Please use this identifier to cite or link to this item: https://hdl.handle.net/10356/143242
Title: Assessing mothers' postpartum depression from their infants' cry vocalizations
Authors: Gabrieli, Giulio
Bornstein, Marc H.
Manian, Nanmathi
Esposito, Gianluca
Keywords: Social sciences::Psychology
Issue Date: 2020
Source: Gabrieli, G., Bornstein, M. H., Manian, N., & Esposito, G. (2020). Assessing mothers' postpartum depression from their infants' cry vocalizations. Behavioral Sciences, 10(2), 55-. doi:10.3390/bs10020055
Project: NAP-SUG
Journal: Behavioral Sciences
Abstract: Postpartum Depression (PPD), a condition that affects up to 15% of mothers in high-income countries, reduces attention to the needs of the child and is among the first causes of infanticide. PPD is usually identified using self-report measures and therefore it is possible that mothers are unwilling to report PPD because of a social desirability bias. Previous studies have highlighted the presence of significant differences in the acoustical properties of the vocalizations of infants of depressed and healthy mothers, suggesting that the mothers' behavior can induce changes in infants' vocalizations. In this study, cry episodes of infants (N = 56, 157.4 days ± 8.5, 62% firstborn) of depressed (N = 29) and non-depressed (N = 27) mothers (mean age = 31.1 years ± 3.9) are analyzed to investigate the possibility that a cloud-based machine learning model can identify PPD in mothers from the acoustical properties of their infants' vocalizations. Acoustic features (fundamental frequency, first four formants, and intensity) are first extracted from recordings of crying infants, then cloud-based artificial intelligence models are employed to identify maternal depression versus non-depression from estimated features. The trained model shows that commonly adopted acoustical features can be successfully used to identify postpartum depressed mothers with high accuracy (89.5%).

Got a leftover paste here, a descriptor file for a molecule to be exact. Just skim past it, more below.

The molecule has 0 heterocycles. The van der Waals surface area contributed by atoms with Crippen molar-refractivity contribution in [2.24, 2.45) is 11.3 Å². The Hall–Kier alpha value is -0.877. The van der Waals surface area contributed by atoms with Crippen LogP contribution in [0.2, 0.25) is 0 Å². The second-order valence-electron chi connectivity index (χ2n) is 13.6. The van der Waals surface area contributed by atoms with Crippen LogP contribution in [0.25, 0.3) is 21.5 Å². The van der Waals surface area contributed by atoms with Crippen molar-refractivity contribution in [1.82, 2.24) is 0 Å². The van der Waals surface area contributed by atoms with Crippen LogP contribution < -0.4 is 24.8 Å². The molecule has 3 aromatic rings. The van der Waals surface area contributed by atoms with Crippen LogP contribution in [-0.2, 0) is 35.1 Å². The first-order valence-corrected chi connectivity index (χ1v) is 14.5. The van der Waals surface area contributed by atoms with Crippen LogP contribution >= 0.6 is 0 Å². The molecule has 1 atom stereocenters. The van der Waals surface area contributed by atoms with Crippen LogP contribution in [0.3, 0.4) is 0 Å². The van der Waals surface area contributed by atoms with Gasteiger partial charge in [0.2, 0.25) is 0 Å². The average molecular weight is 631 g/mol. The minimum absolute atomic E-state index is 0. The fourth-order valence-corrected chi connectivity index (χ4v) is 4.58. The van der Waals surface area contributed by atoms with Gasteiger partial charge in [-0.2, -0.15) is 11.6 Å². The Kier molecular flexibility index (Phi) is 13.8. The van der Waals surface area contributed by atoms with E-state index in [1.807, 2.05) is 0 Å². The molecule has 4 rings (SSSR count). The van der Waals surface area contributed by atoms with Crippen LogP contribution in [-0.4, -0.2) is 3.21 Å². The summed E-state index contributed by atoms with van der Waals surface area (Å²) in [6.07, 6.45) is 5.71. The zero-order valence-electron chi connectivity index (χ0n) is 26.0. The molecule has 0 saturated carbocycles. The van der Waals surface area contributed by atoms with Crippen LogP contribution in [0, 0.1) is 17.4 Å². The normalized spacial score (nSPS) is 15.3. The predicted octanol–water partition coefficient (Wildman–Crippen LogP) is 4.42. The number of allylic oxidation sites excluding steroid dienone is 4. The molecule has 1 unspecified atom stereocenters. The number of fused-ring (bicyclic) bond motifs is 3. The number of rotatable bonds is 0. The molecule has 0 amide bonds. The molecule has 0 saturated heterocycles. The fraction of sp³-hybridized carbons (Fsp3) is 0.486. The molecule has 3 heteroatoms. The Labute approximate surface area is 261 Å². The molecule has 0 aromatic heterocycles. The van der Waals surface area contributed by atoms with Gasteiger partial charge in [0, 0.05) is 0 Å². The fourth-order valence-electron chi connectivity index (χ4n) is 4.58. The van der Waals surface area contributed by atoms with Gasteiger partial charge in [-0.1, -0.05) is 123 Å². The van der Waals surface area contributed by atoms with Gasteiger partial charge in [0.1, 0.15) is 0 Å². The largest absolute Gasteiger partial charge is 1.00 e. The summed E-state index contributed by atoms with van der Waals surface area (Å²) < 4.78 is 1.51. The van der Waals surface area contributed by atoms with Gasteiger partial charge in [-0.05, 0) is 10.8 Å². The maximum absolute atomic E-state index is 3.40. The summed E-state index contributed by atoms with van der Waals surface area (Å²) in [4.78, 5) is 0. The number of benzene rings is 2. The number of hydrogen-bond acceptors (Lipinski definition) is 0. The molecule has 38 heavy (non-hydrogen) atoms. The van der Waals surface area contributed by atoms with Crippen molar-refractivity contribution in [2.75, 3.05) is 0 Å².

URI: https://hdl.handle.net/10356/143242
ISSN: 2076-328X
DOI: 10.3390/bs10020055
Rights: © 2020 by the authors. Licensee MDPI, Basel, Switzerland. This article is an open access article distributed under the terms and conditions of the Creative Commons Attribution (CC BY) license (http://creativecommons.org/licenses/by/4.0/).
Fulltext Permission: open
Fulltext Availability: With Fulltext
Appears in Collections:SSS Journal Articles

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